It isn't easy to show love for your accounting firm during the Halloween season. No one is going to appreciate your Bill Deloitte and George Touche costumes and most parents would NEVER allow their eat anything that says "KPMG Kandy" on it. Fortunately, an enterprising PwC employee has shared a creation with us and extended a challenge to […]
But just know what you're getting yourself into: “Advancing the interests of the North Korean leadership at the moment would be harder than the IRS,” suggested Matthew Harrington, chief executive officer of public relations powerhouse Edelman U.S. The U.S. prison in Guantanamo could prove a harder sell, said [Grover] Norquist. “It’s just a little less scary […]
By way of the Ernst & Young Staff Twitter account, we learn that the young associates are quite fond of the snack drawer:
While I’m not one to condone such unhealthy life choices, I am not lost on the fact that these drawers of death are not uncommon. That said, if all of you out there in E&Y land insist on this type of sustenance, I suggest you get a pair and put down the whole drawer in a prescribed amount of time. The bankers and hedgies have been doing this for years and since many of you think yourselves worthy of their ilk, you should be able to hold your own in the mass consumption of factory produced crap. Anyone up for the challenge should provide a full inventory of the items to be consumed as well as the time limit and the prize to the winner should they emerge victorious. Additionally, I would need to be given a play by play in order to appropriately report the progress and results to the world at large.
We’re waiting. The gauntlet has been thrown.
Over at Tax.com, David Brunori calls Rhode Island Governor Lincoln Chafee’s latest state sales tax proposal “awful.” You see, Governor Chafee wants to levy a tax on goods and services sold by Ocean State businesses. Examples of previous tax-exempt services include “data processing, landscaping, taxi fares, garbage collection, auto repairs and tickets to theaters and sporting events,” while it would also tax goods such as “agricultural products, boats, clothing, manufacturing machinery.”
Brunori writes that this idea is horrendous because it not only, “violates every notion of sound sales tax policy,” but because the Rhode Island rubes won’t even realize that the tax is ultimately being passed on to them:
In general, businesses should not pay sales tax on their purchases. When they do, the tax is passed on to consumers in the form of higher prices. The tax is often included in the final purchase price and taxed again. The funny thing is that citizens do not know they are being secretly taxed. Everyone knows this.
So wait…do the citizens know they are being taxed or does “everyone” simply mean tax policy wonks? Putting our confusion aside for a second, Governor Chafee has defied the haters like Brunori and Rhode Island businesses, standing by his proposal. But if you’ve got a better idea, he’s more than happy to hear your out:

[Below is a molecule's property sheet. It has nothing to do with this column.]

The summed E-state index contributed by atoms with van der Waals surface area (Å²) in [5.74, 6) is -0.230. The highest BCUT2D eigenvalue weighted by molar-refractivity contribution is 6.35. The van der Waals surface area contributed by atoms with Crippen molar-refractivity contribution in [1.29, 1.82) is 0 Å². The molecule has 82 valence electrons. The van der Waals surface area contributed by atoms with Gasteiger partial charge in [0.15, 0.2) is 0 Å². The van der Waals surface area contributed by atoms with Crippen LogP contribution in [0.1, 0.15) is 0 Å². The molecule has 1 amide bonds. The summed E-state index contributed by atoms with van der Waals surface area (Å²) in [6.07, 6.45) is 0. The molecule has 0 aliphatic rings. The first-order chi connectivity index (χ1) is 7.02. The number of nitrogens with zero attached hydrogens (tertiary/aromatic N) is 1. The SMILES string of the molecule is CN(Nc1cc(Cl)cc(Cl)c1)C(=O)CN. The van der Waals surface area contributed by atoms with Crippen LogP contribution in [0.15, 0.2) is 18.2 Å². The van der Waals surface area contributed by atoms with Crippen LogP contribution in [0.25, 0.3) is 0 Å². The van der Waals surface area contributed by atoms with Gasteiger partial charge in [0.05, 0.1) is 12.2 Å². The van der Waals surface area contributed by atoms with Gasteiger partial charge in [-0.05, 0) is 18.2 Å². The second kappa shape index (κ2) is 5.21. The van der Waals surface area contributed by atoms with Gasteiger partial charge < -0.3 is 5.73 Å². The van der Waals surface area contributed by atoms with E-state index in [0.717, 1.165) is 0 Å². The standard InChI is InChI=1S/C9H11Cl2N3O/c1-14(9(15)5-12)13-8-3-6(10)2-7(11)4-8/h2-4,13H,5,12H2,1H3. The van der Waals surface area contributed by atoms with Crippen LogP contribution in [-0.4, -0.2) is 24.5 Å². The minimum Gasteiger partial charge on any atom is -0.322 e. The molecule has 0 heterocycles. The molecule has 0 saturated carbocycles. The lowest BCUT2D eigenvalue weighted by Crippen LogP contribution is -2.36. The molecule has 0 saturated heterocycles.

Chafee said it’s up to his critics to suggest a better option. “Crisis calls for leadership,” Chafee, an independent, said at an impromptu press conference called after the rally. “If you don’t like my proposal, what’s the alternative? No politician likes to raise taxes. … We’re waiting for a better idea.”
Warren Buffett’s Berkshire Hathaway Inc. (BRKA, BRKB) took an accounting charge to reflect the declines of three stocks in its investment portfolio after regulators asked about the company’s policy for writing down investment losses. But Berkshire Chief Financial Officer Marc Hamburg complained that the current stock prices don’t reflect the worth of the shares, and predicted in a letter to the U.S. Securities and Exchange Commission that “each security’s market price will grow to at least the intrinsic value that existed” when Berkshire made the investments. [Dow Jones]
Chris Liddell is thinking about the future!
“I’m not worried about today, I’m worried about the three months and the six months and the nine months” from now, GM Chief Financial Officer Chris Liddell said in an interview this morning on CNBC.
Liddell also had some frank talk about how GM can never go back to the bad, old days, when he said GM was a financing company with a car company “attached,” and the auto maker used its pension plan as a “piggy bank.” GM needs to have a “fortress” balance sheet to support its business plan, Liddell said.
So the intention is there but old habits die hard, amiright? Francine McKenna thinks so and makes a prediction:
My prediction: GM needs another accounting restatement before the 2012 election. This time it shouldn’t be retail investors who end up with the short end of this stick.
Any takers? November 6, 2012 is the over/under. We’ll take the overs (post-election day) and if we lose, we’ll take FM to dinner at the restaurant of her choosing.